SCOTTSDALE, Ariz. -- If a new leader is going to have a trial by fire, at least this is a nice place to do it.
Freshly appointed Western Governors' Association Executive Director James Ogsbury marked his sixth day on the job Saturday, the start of the organization's semiannual meeting here at the Montelucia Resort & Spa.
"Six very long days -- it feels more like six months," Ogsbury, 53, joked to E&E Daily in an interview between events at the two-day conference.
Despite the hectic pace of his first few days, Ogsbury, who left his post as legislative director for the League of Arizona Cities and Towns after he was tapped for the WGA slot in late October, said he is still marveling at his new position.
"I don't know if it's kismet or if it's fate, but I really landed in what's absolutely a dream job for me. ... It gives me the opportunity to keep my head in policy and my feet on the ground in the West," Ogsbury said.
"It wasn't something that I had necessarily been aspiring to, but it put everything together for me," he added. "It put together the kind of political piece, the substantive piece, the association piece, the leadership piece, and all of that added up to what was in my mind an ideal opportunity."
Ogsbury said he plans to focus on boosting the WGA's influence and hopes to use his experience on Capitol Hill to help push legislation that will benefit the 19 states and three U.S territories represented by the organization.
"I come into this job without a political agenda whatsoever. What I want to make sure happens is that this association becomes an absolutely indispensable resource for Western governors to exchange ideas, to explore best practices and, probably most importantly, to promote sensible, bipartisan Western policy," Ogsbury said.
He added: "We're going to really place a great emphasis on implementation. We're able to make lots of recommendations, write lots of reports, draft lots of letters, but we'd like to go a little further in ensuring that those ideas are put into action, that those concepts are turned into reality."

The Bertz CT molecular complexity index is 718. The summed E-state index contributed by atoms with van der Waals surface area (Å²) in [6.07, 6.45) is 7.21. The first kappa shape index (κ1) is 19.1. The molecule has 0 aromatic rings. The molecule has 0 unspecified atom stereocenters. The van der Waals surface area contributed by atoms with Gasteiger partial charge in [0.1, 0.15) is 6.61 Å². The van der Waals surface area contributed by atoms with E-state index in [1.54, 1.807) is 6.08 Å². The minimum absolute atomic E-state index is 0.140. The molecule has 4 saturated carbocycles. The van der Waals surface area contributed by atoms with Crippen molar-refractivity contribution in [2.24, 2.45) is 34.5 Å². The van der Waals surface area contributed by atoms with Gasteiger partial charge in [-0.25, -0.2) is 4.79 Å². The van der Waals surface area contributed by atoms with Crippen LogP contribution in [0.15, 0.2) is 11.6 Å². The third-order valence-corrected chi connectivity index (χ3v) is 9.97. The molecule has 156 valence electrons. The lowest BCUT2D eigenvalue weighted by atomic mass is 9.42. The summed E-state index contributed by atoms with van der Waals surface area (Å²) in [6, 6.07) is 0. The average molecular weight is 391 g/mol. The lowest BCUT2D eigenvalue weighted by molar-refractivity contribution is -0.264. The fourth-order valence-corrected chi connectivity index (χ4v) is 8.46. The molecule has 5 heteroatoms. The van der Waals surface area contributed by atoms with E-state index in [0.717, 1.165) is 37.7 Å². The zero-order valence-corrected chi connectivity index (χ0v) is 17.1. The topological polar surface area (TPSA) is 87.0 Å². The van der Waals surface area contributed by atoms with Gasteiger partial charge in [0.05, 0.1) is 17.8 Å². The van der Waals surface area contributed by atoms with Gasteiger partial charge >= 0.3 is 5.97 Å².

An Arizona native, Ogsbury attended Harvard University and went on to earn a law degree at Arizona State University.
He spent nearly two decades in Washington, D.C., including stints on the House Appropriations Committee, eventually serving as staff director of the Subcommittee on Energy and Water Development between 1995 and 2000.
Ogsbury also served as federal manager of the Salt River Project, a public power utility that provides electricity to central Arizona and also operates as a water supplier to the state.
He later worked at the law firm Jones Walker and as a principal of the lobbying firm Triadvocates, where he represented organizations including the Arizona chapter of the Nature Conservancy, and the cities of Surprise, Chandler and Mesa.
Ogsbury also made a foray into elected politics in 2008, when he sought the GOP nomination to challenge then-Rep. Harry Mitchell (D), but he lost that primary to now-Rep. David Schweikert (R).
Asked whether he would consider another run for office someday, Ogsbury compared his bid to a well-known anecdote about the late-Rep. Mo Udall (D), in which a New Hampshire barber mocked his 1976 presidential primary bid.
"When I reflect on my congressional run, I think about that story, because there are a lot of us who are still laughing about my misbegotten congressional run," Ogsbury said. "I loved my campaign. It was something I felt I had to do. I'm very proud of the race that we ran, but I'm really happy with the opportunity that's been presented to me, and I have no plans to run again."
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